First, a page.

HL Deb 12 March 1900 vol 80 cc548-55

I should like to ask the noble Marquess the Secretary of State for War whether he has been able to make any inquiries into the treatment of certain Reservists, to which I called his attention about ten days ago.*

*THE SECRETARY OF STATE FOR WAR (The Marquess of) Lansdowne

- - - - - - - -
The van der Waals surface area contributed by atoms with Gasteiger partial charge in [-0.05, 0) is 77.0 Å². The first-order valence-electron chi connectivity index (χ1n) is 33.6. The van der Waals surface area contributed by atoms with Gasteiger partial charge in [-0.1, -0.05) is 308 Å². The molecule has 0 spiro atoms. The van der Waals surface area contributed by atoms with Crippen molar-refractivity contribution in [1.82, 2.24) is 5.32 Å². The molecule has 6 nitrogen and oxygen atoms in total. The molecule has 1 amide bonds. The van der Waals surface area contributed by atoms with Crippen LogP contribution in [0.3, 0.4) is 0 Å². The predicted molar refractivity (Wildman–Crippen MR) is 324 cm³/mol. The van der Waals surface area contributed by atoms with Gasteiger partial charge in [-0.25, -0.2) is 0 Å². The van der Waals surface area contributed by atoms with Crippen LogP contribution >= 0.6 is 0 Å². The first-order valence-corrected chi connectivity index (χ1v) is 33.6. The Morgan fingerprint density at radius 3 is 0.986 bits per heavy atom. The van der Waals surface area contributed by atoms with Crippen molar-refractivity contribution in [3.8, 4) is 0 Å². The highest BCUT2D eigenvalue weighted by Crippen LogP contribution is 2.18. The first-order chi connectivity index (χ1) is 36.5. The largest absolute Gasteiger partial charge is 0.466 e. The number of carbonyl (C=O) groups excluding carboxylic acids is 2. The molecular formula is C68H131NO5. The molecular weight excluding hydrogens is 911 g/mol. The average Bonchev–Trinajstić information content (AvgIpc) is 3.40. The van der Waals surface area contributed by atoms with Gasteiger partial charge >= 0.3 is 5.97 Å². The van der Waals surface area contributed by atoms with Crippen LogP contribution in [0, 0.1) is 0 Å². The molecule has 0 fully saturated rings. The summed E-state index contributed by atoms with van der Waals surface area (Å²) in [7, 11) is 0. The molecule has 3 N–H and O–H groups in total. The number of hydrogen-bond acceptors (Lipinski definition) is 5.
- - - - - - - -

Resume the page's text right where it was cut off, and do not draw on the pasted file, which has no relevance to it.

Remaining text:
I have made inquiries into the matter to which my noble friend referred, and I find that the information given to him was incorrect in some important particulars. My noble friend's statement was to the effect that the two soldiers whom he mentioned had arrived at their destination in a state of exhaustion, having been travelling from 7 o'clock in the morning till 5 o'clock in the afternoon, that they had had no food, and had no money in their pockets. I find, however, that these two men left Netley at 11.12 o'clock in the morning and arrived at High Wycombe at 3.58 in the afternoon. They had therefore been not ten hours on the road, but 4¾ hours. The Principal Medical Officer at Netley has written to the War Office follows— Both these men were in good health. It was very doubtful whether it was necessary to send them to a convalescent home, and I cannot understand why either of them should feel the effects of a 4¾ hours journey. With regard to the statement that the men had no money in their pockets, soldiers, when they are in hospital, usually accumulate a certain amount of pay; they certainly do so during a voyage on board ship, and men leaving Netley can apply to the paymaster for an advance. Even if no balance is to their credit an advance of pay can be made to them, and it appears that neither of these men made any application to be supplied with funds. Then there is the question of their clothes. My noble friend was informed that they had lost their kits, that they were promised that when they got to Netley their kits would be replaced, and that * See The Parliamentary Debates. [FOURTH SERIES.] Vol. lxxix. p. 1057. they arrived at High Wycombe in the clothes which they had worn during the voyage. The rule is, I understand, that if a man has lost his kit it is replaced when he rejoins his battalion, and when a man goes into hospital he is given hospital clothes while he is there. These two men went from the hospital, not to rejoin their battalions but to a convalescent home, and I find that they travelled in their greatcoats and serges, those clothes being no doubt the same that they had worn during the voyage. But before they left Netley each of them was given two flannel shirts and a Cardigan jacket. Those articles were supplied, I believe, from the great amount of clothing and necessaries which have been placed at the disposal of invalid soldiers by the Soldiers' and Sailors' Families Association and by various benevolent local bodies and organisations. I am bound to say, however, that it does seem to me that articles of this kind, so far as they are indispensable and necessary, should be supplied at the public expense; but the authorities at Netley very naturally say that having received an immense amount of clothing they used it in cases of this sort. I think, as I said in this House the other evening, that it ought to be clearly understood that indispensable articles should be supplied at the public expense, and that if we look to private generosity at all it should be for the supply of things which are not absolutely necessary but rather of the nature of special comforts or luxuries. The result of my inquiries leads me to think that the arrangements for the supply of clothing to invalid soldiers on leaving hospital did require further consideration than they at first received, and I am glad to be able to say that attention had been given to the matter some days before my noble friend asked his question. What has been settled is this. In the month of February—the 7th of February was the exact date—the Principal Medical Officer at Netley was instructed that whenever an invalid soldier is about to leave the hospital, he is to communicate with the depôt of the regiment to which the man belongs, and from that depôt he is to receive clothing, either clothing which the man may have left at the depôt before leaving England, or new clothing which he may be given and which he may wear during his journey from the hospital to the station at which his regiment his quartered. In the case of a man going from hospital not to his regiment but to a convalescent home we propose that he should be given, in addition to the usual clothing, hospital clothes which he can wear while he remains in the home. I may, perhaps, be allowed to take this opportunity of expressing our acknowledgment to the many benevolent persons who have offered us houses of all descriptions—I might almost say from cottages to palaces—as convalescent homes for the accommodation of invalid soldiers. My only regret is that I do not see a prospect of filling them all. I am told that the private soldier when he is discharged from hospital very much prefers as a rule going to his own home rather than to a convalescent home, however comfortable or luxurious. We are, none the less, under deep obligation to many persons who at great trouble and inconvenience to themselves have offered accommodation of this kind.